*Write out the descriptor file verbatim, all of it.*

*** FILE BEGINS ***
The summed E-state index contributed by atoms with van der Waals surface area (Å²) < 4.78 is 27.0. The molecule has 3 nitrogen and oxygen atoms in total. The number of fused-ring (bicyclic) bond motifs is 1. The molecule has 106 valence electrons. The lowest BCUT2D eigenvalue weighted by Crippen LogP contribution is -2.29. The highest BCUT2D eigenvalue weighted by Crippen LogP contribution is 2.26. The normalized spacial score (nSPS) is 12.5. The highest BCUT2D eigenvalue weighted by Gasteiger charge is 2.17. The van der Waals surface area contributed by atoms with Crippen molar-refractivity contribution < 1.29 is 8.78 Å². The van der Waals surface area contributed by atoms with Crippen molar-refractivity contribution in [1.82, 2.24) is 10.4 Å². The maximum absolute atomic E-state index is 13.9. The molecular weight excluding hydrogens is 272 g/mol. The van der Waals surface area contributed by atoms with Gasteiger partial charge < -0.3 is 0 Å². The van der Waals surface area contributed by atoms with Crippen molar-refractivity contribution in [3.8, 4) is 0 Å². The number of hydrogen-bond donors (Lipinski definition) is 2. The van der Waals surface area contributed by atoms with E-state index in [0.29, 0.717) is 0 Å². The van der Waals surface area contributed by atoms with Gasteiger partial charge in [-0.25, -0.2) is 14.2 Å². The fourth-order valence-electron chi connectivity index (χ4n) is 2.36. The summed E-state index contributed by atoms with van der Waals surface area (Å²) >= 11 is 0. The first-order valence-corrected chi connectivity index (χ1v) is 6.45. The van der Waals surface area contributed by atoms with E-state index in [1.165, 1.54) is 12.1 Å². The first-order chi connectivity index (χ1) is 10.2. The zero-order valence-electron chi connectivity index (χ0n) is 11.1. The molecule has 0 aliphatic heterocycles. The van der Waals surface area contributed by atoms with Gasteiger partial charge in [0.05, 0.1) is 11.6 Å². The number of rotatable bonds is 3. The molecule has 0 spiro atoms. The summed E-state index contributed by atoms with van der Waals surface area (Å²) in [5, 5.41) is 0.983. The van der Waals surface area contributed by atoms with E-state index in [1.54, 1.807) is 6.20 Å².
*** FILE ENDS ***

The summed E-state index contributed by atoms with van der Waals surface area (Å²) < 4.78 is 27.0. The molecule has 3 nitrogen and oxygen atoms in total. The number of fused-ring (bicyclic) bond motifs is 1. The molecule has 106 valence electrons. The lowest BCUT2D eigenvalue weighted by Crippen LogP contribution is -2.29. The highest BCUT2D eigenvalue weighted by Crippen LogP contribution is 2.26. The normalized spacial score (nSPS) is 12.5. The highest BCUT2D eigenvalue weighted by Gasteiger charge is 2.17. The van der Waals surface area contributed by atoms with Crippen molar-refractivity contribution < 1.29 is 8.78 Å². The van der Waals surface area contributed by atoms with Crippen molar-refractivity contribution in [1.82, 2.24) is 10.4 Å². The maximum absolute atomic E-state index is 13.9. The molecular weight excluding hydrogens is 272 g/mol. The van der Waals surface area contributed by atoms with Gasteiger partial charge < -0.3 is 0 Å². The van der Waals surface area contributed by atoms with Crippen molar-refractivity contribution in [3.8, 4) is 0 Å². The number of hydrogen-bond donors (Lipinski definition) is 2. The van der Waals surface area contributed by atoms with E-state index in [0.29, 0.717) is 0 Å². The van der Waals surface area contributed by atoms with Gasteiger partial charge in [-0.25, -0.2) is 14.2 Å². The fourth-order valence-electron chi connectivity index (χ4n) is 2.36. The summed E-state index contributed by atoms with van der Waals surface area (Å²) >= 11 is 0. The first-order valence-corrected chi connectivity index (χ1v) is 6.45. The van der Waals surface area contributed by atoms with E-state index in [1.165, 1.54) is 12.1 Å². The first-order chi connectivity index (χ1) is 10.2. The zero-order valence-electron chi connectivity index (χ0n) is 11.1. The molecule has 0 aliphatic heterocycles. The van der Waals surface area contributed by atoms with Gasteiger partial charge in [0.05, 0.1) is 11.6 Å². The number of rotatable bonds is 3. The molecule has 0 spiro atoms. The summed E-state index contributed by atoms with van der Waals surface area (Å²) in [5, 5.41) is 0.983. The van der Waals surface area contributed by atoms with E-state index in [1.54, 1.807) is 6.20 Å².